WAYNE, N.J. – Giancarlo Sears may only be 6 years old, but he already knows one of the most important aspects of hockey.
“I love to pass the puck to everybody,” said Giancarlo, who plays for the Woodbridge Wolfpack 6U squad. “I’ve been looking forward to this day for a long time.”
His teammate, 5-year-old John Gall, wasn’t as patient.
“Are we going to play yet?” John asked his mother, Victoria Porcaro. “It’s so exciting to be here.”
The youngsters were at the Wayne Ice Vault this past weekend to take part in an American Development Model 8U Jamboree, a two-day smorgasbord of hockey for kids who are beginning their march down the hockey path.
More than 100 youth teams from all over New Jersey converged on the Ice Vault, an endless parade of kids carefully carrying their sweaters on hangers, dragging equipment bags that are both bigger and heavier than they are.
The event, run by USA Hockey’s Atlantic Affiliate, gave youngsters a chance to kick-start their regular seasons that will begin soon.
Nick Regas is the hockey director at the Ice Vault and the New Jersey Bandits organization. He helped organize the 1,000 or so players in the jamboree.
“One team comes in, another goes out,” Regas said. “It starts at 7 a.m. and goes to 7 p.m. But it’s a lot of fun. It’s a great atmosphere. Look at the kids’ smiles.”
All games are played on the half-ice standard, with hard-board dividers to segment the rink. There are 25-minute periods, played with running time. No score is kept. Face-offs only happen at the start of the game. If a penalty occurs, that player is removed from the game and replaced for the remainder of his shift.
These modifications encourage kids to play, learn and efficiently develop skills instead of being a spectator for much of the game. There are no benchwarmers in the ADM.
“It’s more skill-oriented,” Regas said. “It’s really improved the pace. The skill development, skating, passing, has gone through the roof. The kids really enjoy it.”
This was the third year for the jamboree, and this year’s event had the biggest participation yet.
“They’re able to compete in a fun environment,” Regas said. “If they play now and we keep them intrigued, then they’re hooked for life. It’s huge to get them interested now.”
Parents seem to agree. Deborah Nixon’s 8-year-old son William plays for the New Jersey Bandits. She says he loves hockey and he loves the ADM jamboree format because it means he gets to play more.
“When he was on a team with 20 kids, he’d get on the ice twice in an hour,” Nixon said. “This way, the excitement level increases. He gets up in the morning and says, ‘Yes! I have hockey today.’”
And as for the atmosphere of the jamboree?
“It’s electric,” Nixon said. “It makes the kids feel like they’re important. This is their NHL. Of all the teams and kids here, maybe one might make the NHL. Right now, in their heads, they are [Henrik] Lundqvist or [Ryan] McDonagh.”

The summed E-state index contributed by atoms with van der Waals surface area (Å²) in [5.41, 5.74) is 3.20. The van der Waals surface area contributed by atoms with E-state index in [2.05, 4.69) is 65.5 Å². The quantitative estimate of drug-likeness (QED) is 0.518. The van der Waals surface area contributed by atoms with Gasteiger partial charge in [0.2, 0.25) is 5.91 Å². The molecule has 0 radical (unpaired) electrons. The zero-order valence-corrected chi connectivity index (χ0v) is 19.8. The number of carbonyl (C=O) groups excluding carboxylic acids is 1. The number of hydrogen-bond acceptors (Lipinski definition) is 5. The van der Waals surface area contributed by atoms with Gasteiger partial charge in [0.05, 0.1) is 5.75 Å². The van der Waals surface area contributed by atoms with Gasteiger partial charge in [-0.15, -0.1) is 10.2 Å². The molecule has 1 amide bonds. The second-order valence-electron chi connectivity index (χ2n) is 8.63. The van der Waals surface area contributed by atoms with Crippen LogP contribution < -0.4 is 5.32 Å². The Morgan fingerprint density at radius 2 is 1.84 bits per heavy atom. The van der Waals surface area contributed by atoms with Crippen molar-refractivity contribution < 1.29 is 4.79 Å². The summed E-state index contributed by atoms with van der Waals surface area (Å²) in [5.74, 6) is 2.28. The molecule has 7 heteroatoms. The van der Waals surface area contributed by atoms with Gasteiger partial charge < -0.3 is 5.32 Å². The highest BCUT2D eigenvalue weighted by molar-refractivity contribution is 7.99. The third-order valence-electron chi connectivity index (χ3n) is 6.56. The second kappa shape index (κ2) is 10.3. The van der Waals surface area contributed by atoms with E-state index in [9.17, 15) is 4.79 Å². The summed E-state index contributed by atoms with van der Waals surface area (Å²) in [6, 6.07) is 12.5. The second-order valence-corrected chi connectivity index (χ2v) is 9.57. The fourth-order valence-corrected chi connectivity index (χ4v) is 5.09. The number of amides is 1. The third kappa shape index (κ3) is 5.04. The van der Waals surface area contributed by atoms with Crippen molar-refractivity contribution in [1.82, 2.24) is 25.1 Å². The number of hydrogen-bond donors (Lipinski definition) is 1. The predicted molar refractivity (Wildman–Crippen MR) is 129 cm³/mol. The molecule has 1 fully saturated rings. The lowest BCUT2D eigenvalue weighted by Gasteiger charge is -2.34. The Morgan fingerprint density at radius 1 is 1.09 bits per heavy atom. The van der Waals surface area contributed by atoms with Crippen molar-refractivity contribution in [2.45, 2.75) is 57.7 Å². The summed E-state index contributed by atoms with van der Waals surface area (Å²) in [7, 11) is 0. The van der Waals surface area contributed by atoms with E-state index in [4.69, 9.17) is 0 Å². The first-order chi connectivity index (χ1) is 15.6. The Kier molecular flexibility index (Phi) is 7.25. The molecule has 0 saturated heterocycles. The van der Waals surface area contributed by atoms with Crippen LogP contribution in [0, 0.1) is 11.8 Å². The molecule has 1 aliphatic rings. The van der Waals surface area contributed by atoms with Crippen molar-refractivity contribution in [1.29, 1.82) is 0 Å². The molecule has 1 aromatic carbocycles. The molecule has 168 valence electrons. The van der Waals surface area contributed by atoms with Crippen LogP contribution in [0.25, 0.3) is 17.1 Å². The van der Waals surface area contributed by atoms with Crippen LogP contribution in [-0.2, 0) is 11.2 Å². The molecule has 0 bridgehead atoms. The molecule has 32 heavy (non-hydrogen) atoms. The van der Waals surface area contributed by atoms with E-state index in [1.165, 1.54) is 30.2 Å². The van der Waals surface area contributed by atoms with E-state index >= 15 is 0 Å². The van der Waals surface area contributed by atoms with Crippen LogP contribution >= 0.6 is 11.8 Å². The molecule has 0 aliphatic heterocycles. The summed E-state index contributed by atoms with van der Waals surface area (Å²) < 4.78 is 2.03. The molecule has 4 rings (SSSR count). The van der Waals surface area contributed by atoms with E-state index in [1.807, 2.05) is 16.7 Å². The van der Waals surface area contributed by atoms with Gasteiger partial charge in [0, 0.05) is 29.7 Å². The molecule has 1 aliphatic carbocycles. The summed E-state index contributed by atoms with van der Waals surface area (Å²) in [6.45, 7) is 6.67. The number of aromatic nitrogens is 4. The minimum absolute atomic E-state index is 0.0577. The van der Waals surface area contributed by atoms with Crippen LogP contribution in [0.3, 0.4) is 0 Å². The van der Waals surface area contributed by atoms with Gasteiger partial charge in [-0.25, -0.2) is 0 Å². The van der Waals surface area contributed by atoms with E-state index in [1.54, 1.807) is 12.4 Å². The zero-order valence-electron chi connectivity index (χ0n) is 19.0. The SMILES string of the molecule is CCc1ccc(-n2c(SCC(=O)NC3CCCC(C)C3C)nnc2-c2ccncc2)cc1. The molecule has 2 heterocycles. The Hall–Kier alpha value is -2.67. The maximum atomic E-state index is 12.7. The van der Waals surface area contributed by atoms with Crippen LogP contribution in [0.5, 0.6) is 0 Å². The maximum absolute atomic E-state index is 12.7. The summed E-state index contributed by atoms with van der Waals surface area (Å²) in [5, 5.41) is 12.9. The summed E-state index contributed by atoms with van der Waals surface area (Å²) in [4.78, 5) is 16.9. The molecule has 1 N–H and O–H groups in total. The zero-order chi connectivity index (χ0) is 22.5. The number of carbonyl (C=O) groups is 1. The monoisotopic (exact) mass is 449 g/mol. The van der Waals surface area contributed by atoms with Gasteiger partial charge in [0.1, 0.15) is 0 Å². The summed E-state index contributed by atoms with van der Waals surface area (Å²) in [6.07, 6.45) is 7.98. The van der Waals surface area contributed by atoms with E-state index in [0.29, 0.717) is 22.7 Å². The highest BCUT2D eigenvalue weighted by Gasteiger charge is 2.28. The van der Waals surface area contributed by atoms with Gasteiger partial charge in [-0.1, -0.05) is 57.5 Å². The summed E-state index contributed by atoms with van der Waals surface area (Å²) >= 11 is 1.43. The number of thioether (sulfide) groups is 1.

Nixon also enjoys the family aspect to the tourney.
“William wants to be here all day, being with the other kids, it becomes a family thing.”
Giancarlo’s father, Todd Sears, loves hockey and the ADM approach. Giancarlo just started skating in February but he’s already hooked.
“He came off the ice and said that he never wanted to leave,” said Sears. “It’s been a positive for him, as he develops respect for other kids and his coaches. He follows direction. He listens. I can absolutely see the change in him.”
“[John] comes from a family of hockey players,” Porcaro said. “But this teaches him a lot about teamwork and sportsmanship. It’s pretty amazing to have something like this for him.”
Scott Buzney coaches the New Jersey Stars from Princeton, N.J. He believes that the tournament serves many purposes.
“It gives the kids something to look forward to,” Buzney said. “It’s been motivation in practice for the last few weeks. I think this format is great for their age. They can see the ice, touch the puck and move the puck.
“They think it’s the greatest thing on earth. It’s the best motivational tool I’ve ever come across.”
Tony D’Anna is a coach with the Montclair Hockey Club who also applauds the ADM approach and the jamboree.
“It’s great,” D’Anna said. “You see all the smiles on the kids. They really enjoy it. It took a little while to get used to, but now I’d much rather play the smaller ice with the smaller nets. My boys played full-rink in their day. I wish they had this. USA Hockey has done a great job educating everyone about the ADM.”
So how much do the kids enjoy it?
“When I played my first game, I was extra excited,” John said. “It was better than Santa Claus.”
It doesn’t get much better than that.
NOTES: The Atlantic Affiliate hosts its annual 8U ADM jamboree in two locations, the Ice Works in Aston, Pennsylvania, and the Ice Vault in Wayne, New Jersey. This year they welcomed involvement from the NHL’s New Jersey Devils and Philadelphia Flyers.
In Aston, 67 8U and 6U teams participated in the event, with each team playing four games over the weekend. Flyers alumnus Brad Marsh greeted them, along with packages of swag direct from Broad Street.
In Wayne, the Devils provided giveaways and interactive off-ice activities. Three-time Stanley Cup champion Ken Daneyko was also there to greet players and families, along with N.J. Devil, the mascot, who was a huge hit with the kids. The New Jersey half of the jamboree featured 100 teams playing four mini-games in a single day in a full-blown festival atmosphere with food, music and fun.
Story from Red Line Editorial, Inc.